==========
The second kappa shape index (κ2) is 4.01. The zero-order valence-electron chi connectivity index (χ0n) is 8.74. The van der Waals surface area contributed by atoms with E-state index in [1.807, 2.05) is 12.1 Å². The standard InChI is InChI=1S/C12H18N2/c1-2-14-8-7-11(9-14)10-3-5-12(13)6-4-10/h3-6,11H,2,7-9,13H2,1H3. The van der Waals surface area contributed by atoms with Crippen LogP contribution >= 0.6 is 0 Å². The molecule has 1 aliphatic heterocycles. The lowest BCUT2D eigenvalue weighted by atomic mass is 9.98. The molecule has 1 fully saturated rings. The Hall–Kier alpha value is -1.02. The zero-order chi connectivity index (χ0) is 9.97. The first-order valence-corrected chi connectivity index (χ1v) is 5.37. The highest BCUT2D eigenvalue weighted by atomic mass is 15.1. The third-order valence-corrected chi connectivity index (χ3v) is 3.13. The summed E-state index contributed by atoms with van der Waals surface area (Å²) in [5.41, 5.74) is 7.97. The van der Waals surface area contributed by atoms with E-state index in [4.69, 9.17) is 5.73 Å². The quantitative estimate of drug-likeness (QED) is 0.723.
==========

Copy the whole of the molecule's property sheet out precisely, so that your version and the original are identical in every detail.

The second kappa shape index (κ2) is 4.01. The zero-order valence-electron chi connectivity index (χ0n) is 8.74. The van der Waals surface area contributed by atoms with E-state index in [1.807, 2.05) is 12.1 Å². The standard InChI is InChI=1S/C12H18N2/c1-2-14-8-7-11(9-14)10-3-5-12(13)6-4-10/h3-6,11H,2,7-9,13H2,1H3. The van der Waals surface area contributed by atoms with Crippen LogP contribution >= 0.6 is 0 Å². The molecule has 1 aliphatic heterocycles. The lowest BCUT2D eigenvalue weighted by atomic mass is 9.98. The molecule has 1 fully saturated rings. The Hall–Kier alpha value is -1.02. The zero-order chi connectivity index (χ0) is 9.97. The first-order valence-corrected chi connectivity index (χ1v) is 5.37. The highest BCUT2D eigenvalue weighted by atomic mass is 15.1. The third-order valence-corrected chi connectivity index (χ3v) is 3.13. The summed E-state index contributed by atoms with van der Waals surface area (Å²) in [5.41, 5.74) is 7.97. The van der Waals surface area contributed by atoms with E-state index in [4.69, 9.17) is 5.73 Å². The quantitative estimate of drug-likeness (QED) is 0.723.